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Nurse practitioner wins NiP Mental Health Award

Carolyn Scott, Nurse Practitioner in West Yorkshire, has won the Nursing in Practice Mental Health Award 2009, sponsored by Papyrus Prevention of Young Suicide.

This project was based at a GP surgery with the highest benzodiazepine and "z" drug (BZD) prescribing levels in the primary care trust. Figures were standing at more than twice the national and local average.

Carolyn is a nurse practitioner at the surgery, based in a distinct rural community, a large part of which is composed of ex-council houses and high-rise flats. It is acknowledged as having the highest levels of multiple deprivations in the town with raised levels of unemployment; mental health problems; substance misuse; alcoholism; teenage pregnancy; child abuse; smoking and single-parent families.

The initial drive for the project was an observation made whilst carrying out routine medication reviews. According to competent prescribing practice, patients are invited to regular (at least annual) medication reviews, with the timing dependent on individual need. It was noted by that:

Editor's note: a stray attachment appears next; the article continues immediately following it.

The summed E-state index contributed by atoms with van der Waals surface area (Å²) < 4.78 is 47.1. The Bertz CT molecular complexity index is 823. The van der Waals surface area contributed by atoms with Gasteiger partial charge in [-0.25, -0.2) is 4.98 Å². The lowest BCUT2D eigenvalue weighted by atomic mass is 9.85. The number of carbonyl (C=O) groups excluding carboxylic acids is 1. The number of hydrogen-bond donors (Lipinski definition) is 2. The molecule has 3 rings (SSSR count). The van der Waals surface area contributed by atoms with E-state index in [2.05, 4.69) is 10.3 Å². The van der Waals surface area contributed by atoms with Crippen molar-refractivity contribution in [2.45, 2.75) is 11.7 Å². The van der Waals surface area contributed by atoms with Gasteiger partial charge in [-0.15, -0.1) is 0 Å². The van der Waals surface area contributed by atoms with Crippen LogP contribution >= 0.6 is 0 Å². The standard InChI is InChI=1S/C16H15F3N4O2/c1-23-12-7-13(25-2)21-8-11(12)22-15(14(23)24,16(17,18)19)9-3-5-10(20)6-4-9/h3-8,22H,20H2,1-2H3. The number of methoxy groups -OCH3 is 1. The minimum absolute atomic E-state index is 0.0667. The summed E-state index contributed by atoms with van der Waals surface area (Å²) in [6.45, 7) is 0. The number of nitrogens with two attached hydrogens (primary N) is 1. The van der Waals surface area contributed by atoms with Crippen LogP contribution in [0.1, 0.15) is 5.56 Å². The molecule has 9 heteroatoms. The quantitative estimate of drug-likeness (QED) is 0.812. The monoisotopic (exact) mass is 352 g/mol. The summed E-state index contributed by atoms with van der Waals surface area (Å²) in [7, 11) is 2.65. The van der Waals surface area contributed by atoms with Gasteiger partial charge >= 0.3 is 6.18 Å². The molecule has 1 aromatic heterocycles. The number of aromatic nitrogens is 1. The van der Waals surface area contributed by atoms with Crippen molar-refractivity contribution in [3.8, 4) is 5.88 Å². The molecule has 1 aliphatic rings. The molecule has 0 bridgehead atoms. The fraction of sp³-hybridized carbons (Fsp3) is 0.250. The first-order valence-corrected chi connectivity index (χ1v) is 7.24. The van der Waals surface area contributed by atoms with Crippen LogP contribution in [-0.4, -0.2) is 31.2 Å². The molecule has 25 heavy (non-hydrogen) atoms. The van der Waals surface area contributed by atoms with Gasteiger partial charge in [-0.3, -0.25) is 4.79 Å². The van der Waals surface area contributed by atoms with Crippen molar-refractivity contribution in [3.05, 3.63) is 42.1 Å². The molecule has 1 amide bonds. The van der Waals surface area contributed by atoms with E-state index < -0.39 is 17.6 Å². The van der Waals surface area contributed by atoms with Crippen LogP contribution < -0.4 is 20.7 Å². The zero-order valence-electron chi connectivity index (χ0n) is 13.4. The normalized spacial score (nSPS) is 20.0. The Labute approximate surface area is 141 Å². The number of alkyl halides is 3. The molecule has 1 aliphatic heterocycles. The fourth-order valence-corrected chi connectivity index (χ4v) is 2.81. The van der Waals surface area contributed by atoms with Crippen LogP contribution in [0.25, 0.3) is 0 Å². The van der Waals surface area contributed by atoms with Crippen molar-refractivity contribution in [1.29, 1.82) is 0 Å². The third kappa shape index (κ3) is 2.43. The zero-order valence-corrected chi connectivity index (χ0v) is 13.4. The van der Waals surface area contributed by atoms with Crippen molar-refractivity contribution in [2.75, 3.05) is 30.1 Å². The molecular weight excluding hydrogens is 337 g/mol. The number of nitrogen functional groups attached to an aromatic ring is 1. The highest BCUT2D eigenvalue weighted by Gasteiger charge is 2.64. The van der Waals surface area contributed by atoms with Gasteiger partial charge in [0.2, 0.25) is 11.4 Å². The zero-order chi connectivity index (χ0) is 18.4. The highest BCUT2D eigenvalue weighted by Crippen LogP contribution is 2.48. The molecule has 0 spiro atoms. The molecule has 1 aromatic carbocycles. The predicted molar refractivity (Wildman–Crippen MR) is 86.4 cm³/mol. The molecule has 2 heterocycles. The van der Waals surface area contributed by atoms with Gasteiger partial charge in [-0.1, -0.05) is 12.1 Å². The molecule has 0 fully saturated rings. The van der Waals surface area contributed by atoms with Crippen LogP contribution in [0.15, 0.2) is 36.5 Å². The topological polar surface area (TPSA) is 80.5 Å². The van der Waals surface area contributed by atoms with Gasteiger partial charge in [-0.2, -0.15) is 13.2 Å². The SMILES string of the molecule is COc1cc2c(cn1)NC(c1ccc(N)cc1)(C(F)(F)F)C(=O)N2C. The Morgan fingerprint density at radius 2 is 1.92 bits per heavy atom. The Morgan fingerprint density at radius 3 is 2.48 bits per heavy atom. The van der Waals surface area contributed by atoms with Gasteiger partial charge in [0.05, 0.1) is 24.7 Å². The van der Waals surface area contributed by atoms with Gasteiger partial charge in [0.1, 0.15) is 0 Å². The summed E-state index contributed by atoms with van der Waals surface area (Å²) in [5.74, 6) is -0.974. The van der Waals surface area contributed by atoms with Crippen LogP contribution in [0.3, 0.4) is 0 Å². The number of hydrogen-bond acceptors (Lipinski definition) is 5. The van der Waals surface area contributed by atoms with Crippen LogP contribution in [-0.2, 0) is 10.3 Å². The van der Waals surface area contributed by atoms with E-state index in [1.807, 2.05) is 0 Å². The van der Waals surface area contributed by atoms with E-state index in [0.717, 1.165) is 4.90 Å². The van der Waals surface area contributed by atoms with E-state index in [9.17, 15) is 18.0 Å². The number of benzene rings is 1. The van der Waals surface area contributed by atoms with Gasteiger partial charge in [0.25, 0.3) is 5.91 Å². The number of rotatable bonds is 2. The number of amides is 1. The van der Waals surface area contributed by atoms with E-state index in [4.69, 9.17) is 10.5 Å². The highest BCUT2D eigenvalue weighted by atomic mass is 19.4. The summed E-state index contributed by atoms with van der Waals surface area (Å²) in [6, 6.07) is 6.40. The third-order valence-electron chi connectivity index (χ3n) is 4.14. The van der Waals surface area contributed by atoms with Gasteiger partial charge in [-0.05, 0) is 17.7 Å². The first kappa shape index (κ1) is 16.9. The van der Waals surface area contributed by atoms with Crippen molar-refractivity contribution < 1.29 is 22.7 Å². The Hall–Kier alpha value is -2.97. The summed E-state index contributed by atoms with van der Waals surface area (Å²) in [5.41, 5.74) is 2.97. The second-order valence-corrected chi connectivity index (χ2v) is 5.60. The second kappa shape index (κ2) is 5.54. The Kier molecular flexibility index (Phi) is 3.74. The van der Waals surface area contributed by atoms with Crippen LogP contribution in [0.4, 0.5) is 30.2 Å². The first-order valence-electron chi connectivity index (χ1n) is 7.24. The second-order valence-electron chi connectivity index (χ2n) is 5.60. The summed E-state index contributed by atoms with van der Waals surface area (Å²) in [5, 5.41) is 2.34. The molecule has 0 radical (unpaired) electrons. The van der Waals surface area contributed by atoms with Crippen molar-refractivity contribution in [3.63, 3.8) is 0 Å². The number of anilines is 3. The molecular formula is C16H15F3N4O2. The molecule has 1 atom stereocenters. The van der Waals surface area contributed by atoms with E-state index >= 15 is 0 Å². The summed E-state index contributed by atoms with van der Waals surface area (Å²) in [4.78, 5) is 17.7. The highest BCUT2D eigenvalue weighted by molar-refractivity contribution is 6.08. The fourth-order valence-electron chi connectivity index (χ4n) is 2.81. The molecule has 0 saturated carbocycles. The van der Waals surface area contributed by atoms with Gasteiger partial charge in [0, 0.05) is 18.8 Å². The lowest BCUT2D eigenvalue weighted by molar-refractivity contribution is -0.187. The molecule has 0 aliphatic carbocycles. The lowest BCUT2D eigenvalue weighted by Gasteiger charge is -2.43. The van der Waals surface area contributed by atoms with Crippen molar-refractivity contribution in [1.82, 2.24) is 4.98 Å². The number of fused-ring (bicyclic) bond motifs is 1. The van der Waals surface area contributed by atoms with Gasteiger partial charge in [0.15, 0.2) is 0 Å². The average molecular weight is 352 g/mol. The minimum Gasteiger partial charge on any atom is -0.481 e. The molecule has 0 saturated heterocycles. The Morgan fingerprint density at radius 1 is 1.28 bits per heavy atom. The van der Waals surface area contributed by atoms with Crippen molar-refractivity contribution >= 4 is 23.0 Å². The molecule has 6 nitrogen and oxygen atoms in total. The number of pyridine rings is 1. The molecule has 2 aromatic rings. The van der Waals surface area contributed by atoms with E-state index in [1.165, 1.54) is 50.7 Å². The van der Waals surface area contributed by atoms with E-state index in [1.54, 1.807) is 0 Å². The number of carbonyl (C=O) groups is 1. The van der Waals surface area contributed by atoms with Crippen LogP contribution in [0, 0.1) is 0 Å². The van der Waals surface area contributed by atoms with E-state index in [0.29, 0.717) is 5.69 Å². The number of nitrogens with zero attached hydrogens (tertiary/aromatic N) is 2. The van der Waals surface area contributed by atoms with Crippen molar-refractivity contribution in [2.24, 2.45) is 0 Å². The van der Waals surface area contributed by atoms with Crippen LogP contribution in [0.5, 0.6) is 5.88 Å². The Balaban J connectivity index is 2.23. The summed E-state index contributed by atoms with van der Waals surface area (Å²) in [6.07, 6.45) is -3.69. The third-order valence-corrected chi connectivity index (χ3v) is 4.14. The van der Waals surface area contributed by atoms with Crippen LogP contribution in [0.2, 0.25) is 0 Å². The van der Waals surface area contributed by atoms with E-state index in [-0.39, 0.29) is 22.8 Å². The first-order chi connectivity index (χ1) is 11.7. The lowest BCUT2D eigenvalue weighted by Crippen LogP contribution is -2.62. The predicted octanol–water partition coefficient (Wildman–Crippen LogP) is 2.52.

•    All of the patients reviewed over 15 months on long-term BZDs did not want to stop them and offered valid and explicit reasons for their continued use.
•    Although aware that long-term BZD use is not appropriate, there was a lack of information and personal experience to negotiate otherwise.
•    A practice protocol for help in prescribing BZDs was not in existence.
•    Having reviewed all their other medication there is often very little time for a full discussion around BZD use.

The aim was to implement and encourage an innovative approach to BZD prescribing which required the full support of the multidisciplinary team.

From February to April 2008 practitioners were prepared by a series of interactive educational meetings.

Each identified patient's notes were checked to see if they should be excluded from the withdrawal programme for example, epileptics; people with severe mental health problems; palliative care patients.

Two months after the intervention, there are were only 19 patients on repeat prescription at the surgery as opposed to 79; showing a reduction of 75%.